So my idea is that the axiomatization of mathematical ideas is invented, but our axiomatizations are based on some underlying objective facts of nature that are discovered. — Mephist
A mathematical concept is discovered (and then based on an underlying objective reality) if the same concept is present in the mathematics of other intelligent civilizations that evolved independently from ours. — Mephist
But our maths axioms are not all based on reality (axiom of infinity for example) so I think certain parts of maths diverge from reality. — Devans99
It is interesting to note that according to relativity, euclidian geometry diverges from reality. But it is a useful approximation of reality and one that any aliens would no doubt have in their mathematical canon. — Devans99
From the point of view of mathematics, the only relevant thing is that the axioms that we invented are not inconsistent (i.e. not contradictory: they are satisfiable in some model). If the axiom of infinity is not inconsistent, there should be some model in which it is true; so in this model the axiom doesn't diverge from reality. — Mephist
Yes, so in my opinion euclidean geometry has an objective underlying reality, even if it doesn't correspond to the physical space-time. — Mephist
. So, I think that the concepts of numbers and geometrical objects are in some sense related to the physics of our universe, and not simply abstract logical constructions that can be included in a non contradictory theory.There is no a priori reason to favor those concepts over any other. So the reason will not be found in the abstract enterprise of mathematics, but in the world that we inhabit — SophistiCat
You should be careful about how you ask this question. What mathematics are we talking about? Viewed from the most general perspective, mathematics is a logical game. You set up some rules and then you use those rules to construct abstract structures and prove theorems about them. There is an infinite variability of such games; the enterprise as such does not dictate to you which rules you should select and what you should construct from them, so there is nothing preexisting for you to discover. — SophistiCat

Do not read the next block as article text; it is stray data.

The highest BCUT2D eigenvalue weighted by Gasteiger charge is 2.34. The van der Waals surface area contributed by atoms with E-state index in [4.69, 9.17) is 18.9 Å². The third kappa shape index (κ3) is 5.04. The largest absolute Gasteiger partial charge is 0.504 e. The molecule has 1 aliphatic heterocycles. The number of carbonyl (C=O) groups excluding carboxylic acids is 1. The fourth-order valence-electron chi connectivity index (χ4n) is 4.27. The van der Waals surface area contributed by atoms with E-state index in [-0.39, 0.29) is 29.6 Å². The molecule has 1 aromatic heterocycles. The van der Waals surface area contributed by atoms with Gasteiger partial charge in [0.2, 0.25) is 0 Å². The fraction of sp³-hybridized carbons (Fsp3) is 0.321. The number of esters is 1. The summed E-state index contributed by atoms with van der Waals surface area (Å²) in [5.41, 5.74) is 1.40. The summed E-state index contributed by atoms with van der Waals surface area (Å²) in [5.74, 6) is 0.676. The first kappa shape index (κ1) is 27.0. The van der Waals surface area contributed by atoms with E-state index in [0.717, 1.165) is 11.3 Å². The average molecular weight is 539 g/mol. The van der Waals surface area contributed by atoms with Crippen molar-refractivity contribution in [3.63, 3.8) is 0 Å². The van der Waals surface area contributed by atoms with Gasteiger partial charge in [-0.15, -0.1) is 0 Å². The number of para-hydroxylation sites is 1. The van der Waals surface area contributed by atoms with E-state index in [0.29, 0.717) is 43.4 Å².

.The given proofs or the mathematical approach taken to establish a mathematical proof can be quite subjective and rely on the person doing the proof and what he or she has been interested in, yet mathematics as a whole is such a beautiful system that the truths aren't just inventions — ssu
So, if an intelligent culture completely independent from ours happens to create the same concepts out of the infinite quantity of possible logical games, that would be a strong indication that there is some meaning in these concepts that is not related to logical games. — Mephist
The 'argument from aliens' ('could aliens have the same math as us?') always struck me as interesting because it's so ambiguous, despite it seeming not to be. The force of it, I assume, comes from its seeming to shore up the 'discovered' position, ('if something so different as an alien uses the same math, this must mean math is "objective"'!). But would this argument have the same force if applied to, say, wheels? Would we be surprised - or not - that aliens also have wheels? And would this mean that wheels (the quintessential 'invention') are therefore discovered? Do wheels have 'objective reality'?
Or imagine that aliens have cars - or at least, transport vehicles with four wheels. Would this means that cars have objective reality? Or would it be that four points of contact with the ground works really nicely for stability? And that circular structures are good for things that move? Could it be that math is as it is for similar reasons? All of this is not to 'take a side' in the invented/discovered debate, but only to point out that the 'argument from aliens' is not a particularity strong one. — StreetlightX
Usually the most beautiful mathematical object (or theorem, proof etc.) is the most simple and the most applicable to various fields of mathematics. In other words, it has equivalent findings in other forms.I agree. But do you think is possible to give a concrete meaning (or measure) to what it means for a theorem to be "beautiful"?
I mean: if a large group of people is able to distinguish a beautiful mathematical theory from an ugly one, probably there exists a measure of "beautifulness" independently from the person that judges. — Mephist
The use of logic makes mathematics as it is. I think it is reasonable to say that logic gives us the mirror how we make sense of the World around us.Or could we simply turn it around, and say the world causes us to react mathematically? No need to talk about inventions and discoveries. — Richard B
But would this argument have the same force if applied to, say, wheels? Would we be surprised - or not - that aliens also have wheels? And would this mean that wheels (the quintessential 'invention') are therefore discovered? Do wheels have 'objective reality'? — StreetlightX
Closer to our time, logicists hoped to give traditional mathematics an a priori foundation. Recently though these notions have come under attack and have been significantly weakened if not altogether defeated. — SophistiCat
Essentially, if there is not a field of mathematics which concerns mathematics as it relates to ontology, there should be, because without ontology, mathematics is meaningless. — TheGreatArcanum